Reference
HTTP

HTTP Engine

Scenario actions

This section describes functionality available in scenarios described in the scenarios section of a test script.

GET / POST / PUT / PATCH / DELETE requests

An HTTP request object may have the following attributes:

  • url - The request URL; will be appended to the target URL set in config.target but can also be a fully qualified URL.
  • json - A JSON object to send in the request body.
  • body - Arbitrary data to send in the request body.
  • headers - A JSON object describing header key-value pairs.
  • cookie - A JSON object describing cookie key-value pairs.
  • capture - Set this to capture values from the response body of a request and store those in variables.

Example:

config:
  target: "https://example.com"
  phases:
    - duration: 10
      arrivalRate: 1
scenarios:
  - flow:
      - get:
          url: "/"
      - post:
          url: "/resource"
          json:
            hello: "world"

Configuration

TLS/SSL

By default, Artillery will reject SSL certificates that it's unable to validate. Typically, these errors occur when testing services with a self-signed certificate or an expired SSL certificate. You may see errors such as UNABLE_TO_GET_ISSUER_CERT_LOCALLY, UNABLE_TO_VERIFY_LEAF_SIGNATURE, CERT_UNTRUSTED or one of the other validation error codes (opens in a new tab) when that happens.

To get around these issues when using Artillery, you can disable certificate validation with one of the following two options:

  1. Pass the -k or --insecure flag to the artillery run or artillery quick commands.
  2. Set rejectUnauthorized: false under the config.tls setting in your test script:
config:
  target: "https://myapp.staging:3002"
  tls:
    rejectUnauthorized: false
⚠️

Ignoring certificate errors can be useful for testing in a development or staging environment. However, you should never use this setting on a production environment. Ignoring certificate errors in a production system can lead to potential security vulnerabilities, like man-in-the-middle attacks.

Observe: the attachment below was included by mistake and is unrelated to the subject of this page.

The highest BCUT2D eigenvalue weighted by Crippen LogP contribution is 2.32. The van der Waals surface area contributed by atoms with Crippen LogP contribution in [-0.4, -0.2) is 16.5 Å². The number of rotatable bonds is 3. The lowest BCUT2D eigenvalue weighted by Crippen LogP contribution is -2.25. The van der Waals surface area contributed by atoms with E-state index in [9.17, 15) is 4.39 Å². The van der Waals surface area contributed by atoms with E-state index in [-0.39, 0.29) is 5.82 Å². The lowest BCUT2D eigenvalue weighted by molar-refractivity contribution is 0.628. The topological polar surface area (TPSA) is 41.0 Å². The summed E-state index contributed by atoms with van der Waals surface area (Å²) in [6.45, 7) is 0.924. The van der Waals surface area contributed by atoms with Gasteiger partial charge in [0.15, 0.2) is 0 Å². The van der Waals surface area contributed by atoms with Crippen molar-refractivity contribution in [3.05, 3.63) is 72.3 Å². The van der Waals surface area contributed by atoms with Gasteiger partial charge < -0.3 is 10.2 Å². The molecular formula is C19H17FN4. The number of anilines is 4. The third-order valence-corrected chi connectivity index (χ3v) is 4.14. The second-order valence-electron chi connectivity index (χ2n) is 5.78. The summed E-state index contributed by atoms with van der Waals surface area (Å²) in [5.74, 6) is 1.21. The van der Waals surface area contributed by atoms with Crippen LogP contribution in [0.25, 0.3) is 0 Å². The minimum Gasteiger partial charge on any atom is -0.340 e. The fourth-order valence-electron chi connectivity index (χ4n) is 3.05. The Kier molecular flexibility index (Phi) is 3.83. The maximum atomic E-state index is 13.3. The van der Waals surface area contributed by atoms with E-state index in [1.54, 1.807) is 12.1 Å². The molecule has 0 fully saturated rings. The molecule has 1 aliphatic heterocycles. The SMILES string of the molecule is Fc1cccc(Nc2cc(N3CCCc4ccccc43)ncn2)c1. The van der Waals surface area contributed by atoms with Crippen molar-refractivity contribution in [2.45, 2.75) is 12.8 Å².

Request timeouts

If a response to any request takes longer than 10 seconds, Artillery will abort the request and raise an ETIMEDOUT error.

To increase or decrease the default timeout period, set the config.http.timeout setting to the number of seconds for timing out the request.

config:
  target: "http://my.app"
  http:
    # Responses have to be sent within 10 seconds, or an `ETIMEDOUT` error gets raised.
    timeout: 10

Max sockets per virtual user

By default, Artillery creates one TCP connection per virtual user. To allow for multiple sockets per virtual user (to mimic the behavior of a web browser, for example), specify the number of connections with the config.http.maxSockets setting.

config:
  target: "http://my.app"
  http:
    # Set a max of five TCP connections per virtual user.
    maxSockets: 5

This setting is per virtual user, not for the total number of sockets. To limit the total number of sockets, use the config.http.pool setting.

Proxy support

Artillery can connect to the internet through a forward proxy (opens in a new tab), like a corporate proxy.

To send all traffic through a proxy, set the HTTP_PROXY environment variable to the proxy URL. The proxy URL itself may be HTTP or HTTPS. Both HTTP and HTTPS requests will be sent via the proxy.

HTTP_PROXY='http://my.proxy.app:3128' artillery run my-script.yaml

To send HTTPS traffic through a different proxy, set the HTTPS_PROXY environment variable. All HTTPS traffic will use this proxy.

HTTPS_PROXY='https://secure.proxy.app:3128' artillery run my-script.yaml

Additional performance metrics

The HTTP engine can be configured to track additional performance metrics by setting config.http.extendedMetrics to true:

config:
  http:
    extendedMetrics: true

The engine will then report the additional metrics listed below.